Criminal action of someone or some company who has committed a white collar crime

Write a term paper on a criminal action of someone or some company who has committed a white collar crime and has either pled guilty to it, or has been convicted of the crime in a trial.

Criminal action of someone or some company who has committed a white collar crime

Write a term paper on a criminal action of someone or some company who has committed a white collar crime and has either pled guilty to it, or has been convicted of the crime in a trial.

This has to be a trial or incident that is timely and has occurred in the 21st century.

Choose only one defendant and make your paper detailed.
Information on term paper:
Firstly, must be a research paper 10-12 pages in length minimum-not including bibliography.

Secondly, must be on one of the broad topics that I will post

Thirdly, must include sources of information, footnotes and a bibliography/

Fourthly, must be your own original work

Lastly, the topics will be legal topics, so you can use:

case law, statute books, text books,

or any legal treatise or legal opinions that you can find on the subject. Be sure to use proper citation form

More details;

What is the most common punishment for white collar crime?
The penalties for white-collar offenses include fines, home detention, community confinement, paying the cost of prosecution, forfeitures, restitution, supervised release, and imprisonment. Federal Sentencing Guidelines suggest longer prison sentence whenever at least one victim suffered substantial financial harm.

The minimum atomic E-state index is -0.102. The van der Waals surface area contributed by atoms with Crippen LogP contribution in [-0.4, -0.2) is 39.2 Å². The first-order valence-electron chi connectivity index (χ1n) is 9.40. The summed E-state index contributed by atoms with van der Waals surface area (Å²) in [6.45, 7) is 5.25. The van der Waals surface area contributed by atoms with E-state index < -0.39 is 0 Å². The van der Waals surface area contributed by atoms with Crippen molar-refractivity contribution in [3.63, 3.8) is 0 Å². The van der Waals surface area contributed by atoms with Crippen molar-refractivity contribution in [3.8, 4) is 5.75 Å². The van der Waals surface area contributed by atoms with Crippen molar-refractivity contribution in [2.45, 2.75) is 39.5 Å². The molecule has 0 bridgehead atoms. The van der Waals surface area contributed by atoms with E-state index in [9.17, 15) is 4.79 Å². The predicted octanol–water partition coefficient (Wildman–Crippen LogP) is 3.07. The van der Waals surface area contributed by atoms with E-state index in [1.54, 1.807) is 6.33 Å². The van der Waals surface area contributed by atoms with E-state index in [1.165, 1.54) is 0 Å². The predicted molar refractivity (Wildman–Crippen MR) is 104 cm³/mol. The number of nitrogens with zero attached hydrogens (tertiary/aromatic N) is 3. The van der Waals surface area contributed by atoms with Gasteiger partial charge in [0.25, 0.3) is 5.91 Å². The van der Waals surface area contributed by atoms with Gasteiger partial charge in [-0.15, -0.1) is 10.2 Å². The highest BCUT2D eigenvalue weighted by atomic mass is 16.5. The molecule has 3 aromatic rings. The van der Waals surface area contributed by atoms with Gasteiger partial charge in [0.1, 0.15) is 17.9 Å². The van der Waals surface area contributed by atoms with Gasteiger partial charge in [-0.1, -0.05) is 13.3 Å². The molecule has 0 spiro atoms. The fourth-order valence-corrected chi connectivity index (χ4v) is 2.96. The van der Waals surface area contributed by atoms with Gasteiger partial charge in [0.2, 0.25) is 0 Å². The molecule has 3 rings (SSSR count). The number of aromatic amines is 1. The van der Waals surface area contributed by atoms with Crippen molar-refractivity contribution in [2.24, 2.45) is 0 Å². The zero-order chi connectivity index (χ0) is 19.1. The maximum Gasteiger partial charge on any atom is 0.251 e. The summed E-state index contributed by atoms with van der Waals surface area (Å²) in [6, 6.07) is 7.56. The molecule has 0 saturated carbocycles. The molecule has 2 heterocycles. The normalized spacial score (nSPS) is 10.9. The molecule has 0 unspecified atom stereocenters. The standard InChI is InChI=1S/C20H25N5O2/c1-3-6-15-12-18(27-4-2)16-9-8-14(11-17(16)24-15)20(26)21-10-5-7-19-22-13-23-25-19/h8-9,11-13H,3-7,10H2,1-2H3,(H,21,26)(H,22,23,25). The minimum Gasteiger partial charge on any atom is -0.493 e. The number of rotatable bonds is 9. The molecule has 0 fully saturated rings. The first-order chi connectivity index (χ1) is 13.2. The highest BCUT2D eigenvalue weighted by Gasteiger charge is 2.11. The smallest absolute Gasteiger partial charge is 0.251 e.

Who usually commits white collar crimes?

A considerable percentage of white-collar offenders are gainfully employed middle-aged Caucasian men who usually commit their first white-collar offense sometime between their late thirties through their mid-forties and appear to have middle-class backgrounds.
What is a white collared crime explain with logical examples?

Examples of white-collar crimes include securities fraud, embezzlement, corporate fraud, and money laundering. In addition to the FBI, entities that investigate white-collar crime include the Securities and Exchange Commission (SEC), the National Association of Securities Dealers (NASD), and state authorities.